138:: "The males can be territorial and may buzz around humans but rarely sting." Should state: "...but do not sting." (See page 142, "...male bees do not have stingers.") Darn, if I know anything, I know that male bees don't have stingers!
140 Xylocopa: “They rob flowers of nectar by chewing holes in…” should say pierce as they pierce with maxillae rather than chew (with mandibles)
144 Ceratina: “…femur (part of the leg closest to the bee’s body).”
[coxa and trochanter are closer to body]
145 Eucera: [Tetralonia as currently defined does not occur in NA.] [Previously used for our Eucera (Synhalonia) over 50 years ago.]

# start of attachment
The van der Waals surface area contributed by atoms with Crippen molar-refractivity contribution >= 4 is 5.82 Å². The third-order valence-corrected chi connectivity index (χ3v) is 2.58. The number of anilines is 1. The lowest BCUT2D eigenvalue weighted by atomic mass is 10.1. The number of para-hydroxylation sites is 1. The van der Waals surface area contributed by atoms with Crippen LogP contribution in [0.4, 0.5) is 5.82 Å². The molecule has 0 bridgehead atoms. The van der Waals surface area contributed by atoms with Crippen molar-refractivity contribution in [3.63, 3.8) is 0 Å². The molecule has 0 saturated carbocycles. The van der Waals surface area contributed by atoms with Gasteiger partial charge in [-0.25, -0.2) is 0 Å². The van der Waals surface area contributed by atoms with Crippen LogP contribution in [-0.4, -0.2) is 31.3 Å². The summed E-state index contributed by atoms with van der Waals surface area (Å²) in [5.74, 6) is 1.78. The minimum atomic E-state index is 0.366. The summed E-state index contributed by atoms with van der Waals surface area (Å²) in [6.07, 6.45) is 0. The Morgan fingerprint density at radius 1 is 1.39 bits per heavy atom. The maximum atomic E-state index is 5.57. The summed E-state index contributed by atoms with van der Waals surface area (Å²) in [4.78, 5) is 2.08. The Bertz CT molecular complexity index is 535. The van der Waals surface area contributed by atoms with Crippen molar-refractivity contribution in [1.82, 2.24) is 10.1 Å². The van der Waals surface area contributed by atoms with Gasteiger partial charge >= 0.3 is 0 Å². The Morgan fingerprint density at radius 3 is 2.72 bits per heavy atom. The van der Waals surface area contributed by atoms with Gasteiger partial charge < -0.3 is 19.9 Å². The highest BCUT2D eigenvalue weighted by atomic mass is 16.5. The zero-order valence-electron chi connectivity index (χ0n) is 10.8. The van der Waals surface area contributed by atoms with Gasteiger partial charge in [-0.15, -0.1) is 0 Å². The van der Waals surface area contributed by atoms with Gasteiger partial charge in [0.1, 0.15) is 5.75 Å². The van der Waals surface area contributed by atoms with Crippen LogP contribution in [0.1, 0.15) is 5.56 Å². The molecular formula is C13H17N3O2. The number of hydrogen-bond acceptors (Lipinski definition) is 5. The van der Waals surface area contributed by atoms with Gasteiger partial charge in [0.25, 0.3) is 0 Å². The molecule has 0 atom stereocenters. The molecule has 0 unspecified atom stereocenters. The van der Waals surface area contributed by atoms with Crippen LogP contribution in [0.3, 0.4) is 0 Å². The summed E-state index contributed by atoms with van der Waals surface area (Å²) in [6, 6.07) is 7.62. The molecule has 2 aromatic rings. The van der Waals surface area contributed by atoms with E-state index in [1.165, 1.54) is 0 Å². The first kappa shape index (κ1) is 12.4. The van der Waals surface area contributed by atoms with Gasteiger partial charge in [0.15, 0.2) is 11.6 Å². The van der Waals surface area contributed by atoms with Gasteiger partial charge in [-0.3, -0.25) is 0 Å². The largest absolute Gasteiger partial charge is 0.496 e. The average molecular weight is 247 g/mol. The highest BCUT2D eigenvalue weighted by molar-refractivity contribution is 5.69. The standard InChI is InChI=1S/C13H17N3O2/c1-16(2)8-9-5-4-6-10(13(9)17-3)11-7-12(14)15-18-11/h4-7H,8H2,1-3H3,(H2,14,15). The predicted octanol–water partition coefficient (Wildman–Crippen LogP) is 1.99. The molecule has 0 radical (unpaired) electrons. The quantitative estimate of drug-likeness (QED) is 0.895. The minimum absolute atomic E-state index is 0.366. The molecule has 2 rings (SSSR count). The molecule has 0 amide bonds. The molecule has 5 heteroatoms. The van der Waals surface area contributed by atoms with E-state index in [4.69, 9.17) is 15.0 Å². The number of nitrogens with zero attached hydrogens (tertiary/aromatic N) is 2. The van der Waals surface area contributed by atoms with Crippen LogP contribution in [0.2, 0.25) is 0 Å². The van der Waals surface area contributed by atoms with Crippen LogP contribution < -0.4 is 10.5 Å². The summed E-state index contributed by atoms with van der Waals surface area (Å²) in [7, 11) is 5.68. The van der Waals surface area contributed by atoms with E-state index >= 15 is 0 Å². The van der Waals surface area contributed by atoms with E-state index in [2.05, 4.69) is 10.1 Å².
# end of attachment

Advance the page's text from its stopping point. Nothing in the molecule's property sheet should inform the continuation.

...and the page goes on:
156-7 Appendix 2: Andrena: [may have 2 or 3 submarginal cells]
Triepeolus: “beveled” [What?]
Hoplitis: [some are bright green; some have red markings]
[Only some males have hooked apical flagellomeres]
Anthophora: [some have white or yellow markings]
Xylocopa: [Some with yellow markings]
158-9 Dufourea: [Black or brown, Dull metallic]
Tetraloniella: [Black or brown]
Perdita: [White or yellow markings]
Lasioglossum: [White or yellow markings]
Sphecodes: [2 or 3 submarginal cells]
Anthidium: [6 teeth on mandible – females only]
Panurguinus: [marginal cell is not elongate, but truncate.]
Ashmeadiella: [Red markings]
161 Glossary: Abdomen: Third “segment” of an insect [3rd body part]
Coxa: part “closest to the “abdomen” [thorax, not abdomen]
Thorax: Second “segment” of an insect [2nd or middle body part]
10 “and tibia tarsus” [should read “tibia and tarsus”]
23 Andrena linsleyi, not “busleyi”